Politics of regionalism is centred either on a strong caste-based narrative of Hindi heartland or sub-nationalist pride, especially of non-Hindi belt states.

The BJP under Narendra Modi-Amit Shah diluted its appeal with its twin strategies of Hindutva-based social engineering and co-option.

In Uttar Pradesh for instance, the BJP’s Hindutva appeal has obliterated caste dynamics that had once made the Samajwadi Party and the Bahujan Samaj Party the most formidable forces in the state.

In Bihar, after riding piggyback on Nitish Kumar’s JD(U), the BJP has now completely marginalised it. In Assam, it has aligned its Hindutva nationalism with Assamese ethno-nationalism, thus making the once-strong regional outfit like the AGP politically irrelevant.

Similarly, in Maharashtra where the BJP was the junior partner of the Shiv Sena even a decade ago, it managed to grow at the expense of its regional ally emerging as the single largest party in 2014 and 2019 elections.

Divide and rule

The strategy clearly worked in 2019 general elections when the vote share of the regional parties saw about a five per cent drop. The decline is attributed to growing acceptance of the muscular, pro-Hindu brand of nationalism in the country, particularly in Hindi-speaking states and the fact that it exploited the unlikeliness or the impossibility of rival regional parties joining hands.

While the PDP and the NC in Jammu and Kashmir could not shed their differences, a similar case with Trinamool Congress and Left saw the BJP make significant exploits in Bengal.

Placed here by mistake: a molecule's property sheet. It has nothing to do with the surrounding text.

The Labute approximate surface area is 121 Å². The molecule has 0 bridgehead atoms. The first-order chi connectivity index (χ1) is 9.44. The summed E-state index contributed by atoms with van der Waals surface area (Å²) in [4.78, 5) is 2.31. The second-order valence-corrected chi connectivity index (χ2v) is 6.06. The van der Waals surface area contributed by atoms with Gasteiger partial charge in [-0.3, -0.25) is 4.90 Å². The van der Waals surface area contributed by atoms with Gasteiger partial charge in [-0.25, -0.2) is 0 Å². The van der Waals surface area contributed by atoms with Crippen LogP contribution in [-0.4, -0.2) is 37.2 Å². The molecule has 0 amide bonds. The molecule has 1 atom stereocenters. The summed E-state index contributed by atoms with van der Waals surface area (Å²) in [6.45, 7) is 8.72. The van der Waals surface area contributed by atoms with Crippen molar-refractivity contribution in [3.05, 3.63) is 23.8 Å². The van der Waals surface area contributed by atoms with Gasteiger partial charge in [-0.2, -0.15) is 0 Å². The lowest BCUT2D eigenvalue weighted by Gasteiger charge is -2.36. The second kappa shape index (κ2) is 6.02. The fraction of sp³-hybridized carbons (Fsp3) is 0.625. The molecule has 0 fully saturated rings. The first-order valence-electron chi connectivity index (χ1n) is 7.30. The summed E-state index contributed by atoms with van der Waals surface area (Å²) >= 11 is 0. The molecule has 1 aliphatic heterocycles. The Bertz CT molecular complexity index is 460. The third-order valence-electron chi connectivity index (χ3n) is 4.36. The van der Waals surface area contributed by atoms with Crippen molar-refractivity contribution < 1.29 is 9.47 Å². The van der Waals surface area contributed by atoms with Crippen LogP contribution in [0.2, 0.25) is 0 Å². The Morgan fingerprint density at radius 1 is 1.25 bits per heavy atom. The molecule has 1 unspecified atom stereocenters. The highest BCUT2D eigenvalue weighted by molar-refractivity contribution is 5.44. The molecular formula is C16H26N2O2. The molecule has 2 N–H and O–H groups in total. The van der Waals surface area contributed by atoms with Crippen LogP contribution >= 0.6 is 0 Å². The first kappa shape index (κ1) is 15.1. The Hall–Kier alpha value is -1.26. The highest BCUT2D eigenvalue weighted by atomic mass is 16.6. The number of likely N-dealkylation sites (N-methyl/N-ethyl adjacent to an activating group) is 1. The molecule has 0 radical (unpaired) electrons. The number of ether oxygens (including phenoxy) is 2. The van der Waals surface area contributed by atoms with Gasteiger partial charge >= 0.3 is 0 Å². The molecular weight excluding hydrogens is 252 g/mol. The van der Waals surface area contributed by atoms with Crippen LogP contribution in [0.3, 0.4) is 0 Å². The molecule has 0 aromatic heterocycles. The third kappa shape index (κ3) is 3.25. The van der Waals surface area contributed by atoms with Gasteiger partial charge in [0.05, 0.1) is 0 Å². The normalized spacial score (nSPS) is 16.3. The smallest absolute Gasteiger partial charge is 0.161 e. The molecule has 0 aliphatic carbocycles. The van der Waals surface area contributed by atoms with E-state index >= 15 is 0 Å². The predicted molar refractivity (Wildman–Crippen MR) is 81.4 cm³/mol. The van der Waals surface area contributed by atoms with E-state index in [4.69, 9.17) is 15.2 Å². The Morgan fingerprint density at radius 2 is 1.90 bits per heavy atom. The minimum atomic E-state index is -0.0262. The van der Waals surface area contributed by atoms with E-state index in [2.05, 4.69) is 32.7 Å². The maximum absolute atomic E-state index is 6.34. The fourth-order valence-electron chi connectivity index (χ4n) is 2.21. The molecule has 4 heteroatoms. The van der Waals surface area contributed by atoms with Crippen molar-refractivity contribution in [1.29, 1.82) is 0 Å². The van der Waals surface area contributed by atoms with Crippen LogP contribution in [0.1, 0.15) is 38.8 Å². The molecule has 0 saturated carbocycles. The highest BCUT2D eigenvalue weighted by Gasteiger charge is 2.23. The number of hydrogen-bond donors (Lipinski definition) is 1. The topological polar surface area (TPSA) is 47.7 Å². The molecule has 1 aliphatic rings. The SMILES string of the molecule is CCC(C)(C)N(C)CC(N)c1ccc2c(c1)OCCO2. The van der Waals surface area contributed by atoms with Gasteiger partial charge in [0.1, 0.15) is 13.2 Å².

In contrast, the coming together of the Samajwadi Party and Bahujan Samaj Party in Uttar Pradesh managed to cut the BJP’s tally to 61 in 2019 from 71 in 2014, although it was not significant enough. Political observers feel that the BJP could have suffered a worse result had the Congress joined the Mahagathbandhan.

BSP’s Mayawati and SP’s Akhilesh Yadav came together during the 2019 Lok Sabha polls, putting aside past differences | PTI File Photo

In Tamil Nadu, where regional parties occupy the ruling and opposition spaces, the DMK stitched together a grand alliance of smaller parties and the Congress and the Left to overthrow the AIADMK-BJP in both the Lok Sabha and assembly elections.

In Andhra Pradesh, Telangana and Odisha, regional parties Jagan Mohan Reddy’s YSR Congress Party, K Chandrashekar Rao’s Telangana Rashtra Samithi and Naveen Patnaik’s Biju Janata Dal continue to dominate the political scene, staving off the rising challenge from BJP.

In the Union territory of Jammu and Kashmir, which is now under the President’s Rule, the political equation appears to have changed following the abrogation of Article 370. The two regional adversaries, the National Conference (NC) and the People’s Democratic Party (PDP), are now coming closer.

Challenges ahead

The idea of countering the growth of Hindu nationalism with sub-nationalist or caste prides is unlikely to succeed in 10 Hindi belt states that account for about 225 out of the 543 Lok Sabha seats, says former JD(U) leader and a socialist ideologue Dr Arun Srivastava.